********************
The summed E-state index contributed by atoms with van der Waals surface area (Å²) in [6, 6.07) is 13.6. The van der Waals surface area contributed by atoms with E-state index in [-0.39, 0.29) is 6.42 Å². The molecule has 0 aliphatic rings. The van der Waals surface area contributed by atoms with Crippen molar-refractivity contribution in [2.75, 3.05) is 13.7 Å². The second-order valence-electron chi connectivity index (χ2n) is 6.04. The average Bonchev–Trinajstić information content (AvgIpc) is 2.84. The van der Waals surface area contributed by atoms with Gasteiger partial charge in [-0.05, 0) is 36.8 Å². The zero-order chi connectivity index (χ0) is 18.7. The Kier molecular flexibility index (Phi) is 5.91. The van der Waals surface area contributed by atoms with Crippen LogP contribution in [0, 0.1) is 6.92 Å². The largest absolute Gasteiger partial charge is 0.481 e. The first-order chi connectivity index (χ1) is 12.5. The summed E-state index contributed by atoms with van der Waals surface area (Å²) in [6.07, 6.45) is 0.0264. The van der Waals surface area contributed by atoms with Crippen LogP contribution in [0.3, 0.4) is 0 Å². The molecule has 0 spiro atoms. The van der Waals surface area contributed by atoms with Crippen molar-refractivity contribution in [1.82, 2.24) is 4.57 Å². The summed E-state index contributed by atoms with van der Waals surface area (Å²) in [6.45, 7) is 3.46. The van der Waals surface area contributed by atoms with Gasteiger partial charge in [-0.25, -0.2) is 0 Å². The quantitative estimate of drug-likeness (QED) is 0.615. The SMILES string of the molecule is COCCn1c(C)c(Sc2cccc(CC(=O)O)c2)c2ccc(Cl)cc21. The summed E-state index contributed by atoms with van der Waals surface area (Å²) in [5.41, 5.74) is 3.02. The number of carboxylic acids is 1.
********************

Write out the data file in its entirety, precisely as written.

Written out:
The summed E-state index contributed by atoms with van der Waals surface area (Å²) in [6, 6.07) is 13.6. The van der Waals surface area contributed by atoms with E-state index in [-0.39, 0.29) is 6.42 Å². The molecule has 0 aliphatic rings. The van der Waals surface area contributed by atoms with Crippen molar-refractivity contribution in [2.75, 3.05) is 13.7 Å². The second-order valence-electron chi connectivity index (χ2n) is 6.04. The average Bonchev–Trinajstić information content (AvgIpc) is 2.84. The van der Waals surface area contributed by atoms with Gasteiger partial charge in [-0.05, 0) is 36.8 Å². The zero-order chi connectivity index (χ0) is 18.7. The Kier molecular flexibility index (Phi) is 5.91. The van der Waals surface area contributed by atoms with Crippen LogP contribution in [0, 0.1) is 6.92 Å². The largest absolute Gasteiger partial charge is 0.481 e. The first-order chi connectivity index (χ1) is 12.5. The summed E-state index contributed by atoms with van der Waals surface area (Å²) in [6.07, 6.45) is 0.0264. The van der Waals surface area contributed by atoms with Crippen LogP contribution in [0.3, 0.4) is 0 Å². The molecule has 0 spiro atoms. The van der Waals surface area contributed by atoms with Crippen molar-refractivity contribution in [1.82, 2.24) is 4.57 Å². The summed E-state index contributed by atoms with van der Waals surface area (Å²) in [6.45, 7) is 3.46. The van der Waals surface area contributed by atoms with Gasteiger partial charge in [-0.25, -0.2) is 0 Å². The quantitative estimate of drug-likeness (QED) is 0.615. The SMILES string of the molecule is COCCn1c(C)c(Sc2cccc(CC(=O)O)c2)c2ccc(Cl)cc21. The summed E-state index contributed by atoms with van der Waals surface area (Å²) in [5.41, 5.74) is 3.02. The number of carboxylic acids is 1.